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S. Miller Harris, 91, Eagle Shirtmaker, Writer
S. Miller Harris, 91, the long-time CEO of Eagle Shirtmakers, died June 9 of pneumonia, in Spinnerstown, Pa., near Quakertown in Bucks County. He was a native Philadelphian.
Miller, a legend in the shirt industry, considered his crowning achievement his 70-year marriage to the former Mary Louise Snellenburg. Both graduated from Cheltenham High School, Miller class of ’38 and Mary Louise, ’41. Harris graduated from Cornell University with a B.A. in English in 1943.
Harris remained committed to Cornell and the Class of 1943 throughout his life. In 2009, Cornell honored Harris with the Vanneman Award for Outstanding Class Leader.
After their marriage in 1942, Mary Louise, 18, joined Miller, 21, at Cornell, where he was editor of The Cornell Daily Sun, the campus newspaper. When war broke out, Harris beat Ithaca’s daily newspaper in spreading news of the attack on Pearl Harbor to locals and students alike. Author Kurt Vonnegut, who wrote for The Sun with Harris, called him his mentor; they became lifelong friends.
A first sergeant in the 69th Infantry during World War II, Harris served in France and Germany from 1943 through 1944.
Harris joined the shirt business, designing and manufacturing Eagle Shirts, founded in Philadelphia by his great-grandfather, Jacob Miller, in 1867. When Harris took the reins of Eagle, he was a pioneer in the Ivy League look.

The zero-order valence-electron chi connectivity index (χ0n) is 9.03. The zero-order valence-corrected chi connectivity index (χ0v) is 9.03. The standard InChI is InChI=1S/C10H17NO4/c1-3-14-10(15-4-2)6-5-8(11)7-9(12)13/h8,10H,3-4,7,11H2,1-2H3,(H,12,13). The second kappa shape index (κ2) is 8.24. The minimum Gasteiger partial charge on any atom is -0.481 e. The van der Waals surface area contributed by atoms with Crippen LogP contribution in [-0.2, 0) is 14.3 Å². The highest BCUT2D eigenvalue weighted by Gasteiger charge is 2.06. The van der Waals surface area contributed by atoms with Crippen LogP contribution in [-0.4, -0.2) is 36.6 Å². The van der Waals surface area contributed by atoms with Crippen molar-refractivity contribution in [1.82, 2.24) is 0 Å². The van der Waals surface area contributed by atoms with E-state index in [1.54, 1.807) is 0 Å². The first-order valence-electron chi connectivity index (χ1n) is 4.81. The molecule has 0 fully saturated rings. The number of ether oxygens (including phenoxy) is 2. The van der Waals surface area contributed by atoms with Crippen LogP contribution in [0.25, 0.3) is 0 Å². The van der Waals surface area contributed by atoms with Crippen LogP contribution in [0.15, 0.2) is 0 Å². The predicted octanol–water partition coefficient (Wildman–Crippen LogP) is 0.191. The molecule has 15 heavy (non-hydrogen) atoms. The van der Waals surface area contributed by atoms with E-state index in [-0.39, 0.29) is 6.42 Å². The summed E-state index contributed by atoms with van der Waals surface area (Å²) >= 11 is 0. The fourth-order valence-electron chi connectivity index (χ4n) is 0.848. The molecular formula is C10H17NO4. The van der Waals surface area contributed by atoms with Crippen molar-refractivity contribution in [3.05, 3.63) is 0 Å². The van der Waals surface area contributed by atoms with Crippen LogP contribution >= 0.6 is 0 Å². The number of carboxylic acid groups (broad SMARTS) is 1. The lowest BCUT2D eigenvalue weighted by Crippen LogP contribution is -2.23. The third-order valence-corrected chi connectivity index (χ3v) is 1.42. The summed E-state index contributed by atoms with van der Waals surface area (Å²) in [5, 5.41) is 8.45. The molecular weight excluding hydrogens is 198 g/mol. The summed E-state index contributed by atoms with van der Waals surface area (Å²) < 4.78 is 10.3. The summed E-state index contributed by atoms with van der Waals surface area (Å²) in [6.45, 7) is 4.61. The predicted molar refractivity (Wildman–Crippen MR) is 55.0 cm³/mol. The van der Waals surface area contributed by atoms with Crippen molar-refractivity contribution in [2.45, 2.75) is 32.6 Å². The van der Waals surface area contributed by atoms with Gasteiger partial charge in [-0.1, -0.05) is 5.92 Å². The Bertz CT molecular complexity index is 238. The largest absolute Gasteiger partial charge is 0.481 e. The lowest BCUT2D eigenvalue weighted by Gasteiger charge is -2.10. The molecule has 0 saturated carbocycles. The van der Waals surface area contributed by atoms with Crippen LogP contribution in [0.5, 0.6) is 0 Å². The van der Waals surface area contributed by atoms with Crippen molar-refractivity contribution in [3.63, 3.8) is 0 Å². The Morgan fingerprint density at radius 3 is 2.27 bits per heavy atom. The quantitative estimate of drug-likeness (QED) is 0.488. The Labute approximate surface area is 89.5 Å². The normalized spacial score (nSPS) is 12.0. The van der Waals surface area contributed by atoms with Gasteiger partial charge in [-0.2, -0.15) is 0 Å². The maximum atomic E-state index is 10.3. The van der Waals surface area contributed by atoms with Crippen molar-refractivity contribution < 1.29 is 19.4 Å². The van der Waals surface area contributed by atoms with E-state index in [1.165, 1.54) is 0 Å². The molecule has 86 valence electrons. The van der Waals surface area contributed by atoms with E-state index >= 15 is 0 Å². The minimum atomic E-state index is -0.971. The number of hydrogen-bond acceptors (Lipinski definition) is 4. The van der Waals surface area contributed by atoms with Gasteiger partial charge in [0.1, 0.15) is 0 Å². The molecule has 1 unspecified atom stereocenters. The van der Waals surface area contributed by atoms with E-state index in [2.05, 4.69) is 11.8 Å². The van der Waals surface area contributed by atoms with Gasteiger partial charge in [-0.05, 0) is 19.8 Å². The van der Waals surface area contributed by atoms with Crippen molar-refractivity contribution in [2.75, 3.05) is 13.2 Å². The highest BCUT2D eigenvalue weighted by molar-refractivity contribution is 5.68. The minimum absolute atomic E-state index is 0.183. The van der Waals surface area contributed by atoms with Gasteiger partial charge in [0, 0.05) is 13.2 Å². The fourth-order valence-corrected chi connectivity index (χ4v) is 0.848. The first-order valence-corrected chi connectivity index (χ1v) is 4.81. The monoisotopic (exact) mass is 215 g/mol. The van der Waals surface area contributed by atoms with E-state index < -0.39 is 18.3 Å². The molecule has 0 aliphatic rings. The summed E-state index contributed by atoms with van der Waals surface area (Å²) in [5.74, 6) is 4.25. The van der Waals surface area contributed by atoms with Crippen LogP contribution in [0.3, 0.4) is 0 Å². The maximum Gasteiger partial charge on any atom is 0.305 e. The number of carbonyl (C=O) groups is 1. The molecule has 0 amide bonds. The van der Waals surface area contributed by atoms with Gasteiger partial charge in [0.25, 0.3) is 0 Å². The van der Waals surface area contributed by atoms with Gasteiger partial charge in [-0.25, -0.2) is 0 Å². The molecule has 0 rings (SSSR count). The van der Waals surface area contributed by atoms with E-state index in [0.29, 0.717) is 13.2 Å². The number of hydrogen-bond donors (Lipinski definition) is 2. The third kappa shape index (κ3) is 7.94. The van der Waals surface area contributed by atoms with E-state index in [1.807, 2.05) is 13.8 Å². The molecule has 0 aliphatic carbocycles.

In the ’60s, he partnered with maverick advertising wizard Howard Gossage to create the first Eagle ad campaign in years. In response to the clamor about the innovative ads, Simon and Schuster published Dear Miss Afflerbach or The Postman Hardly Ever Rings 11,342 Times, by Harris and Gossage.
In the late 1960s, Harris boarded a plane to Paris and obtained a license from couturier Pierre Cardin, spiriting Eagle into the lead in designer shirts.
Shirtwise, Harris returned to the classics in the mid 1990s and obtained the first American license to design, manufacture and sell Viyella shirts, made of the British company’s luxurious year-round fabric. When the Viyella license expired, Harris, then 90, launched a new brand, Jacob Miller Shirtmakers, named for his great-grandfather.
A war story he wrote was included in the anthology A Short Wait Between Trains in 1991.
In addition to his wife, he is survived by three daughters, Jill Harris, Susan Laun and Prue Gershman; a son, Dr. S. Miller Harris Jr.; 10 grandchildren and two great-grandchildren.
Donations may be made in his honor to Cornell University, designated to the class of 1943 Scholarship Fund #042022, Box 223623, Pittsburgh PA 15251-2623; or go online to: giving.cornell.edu.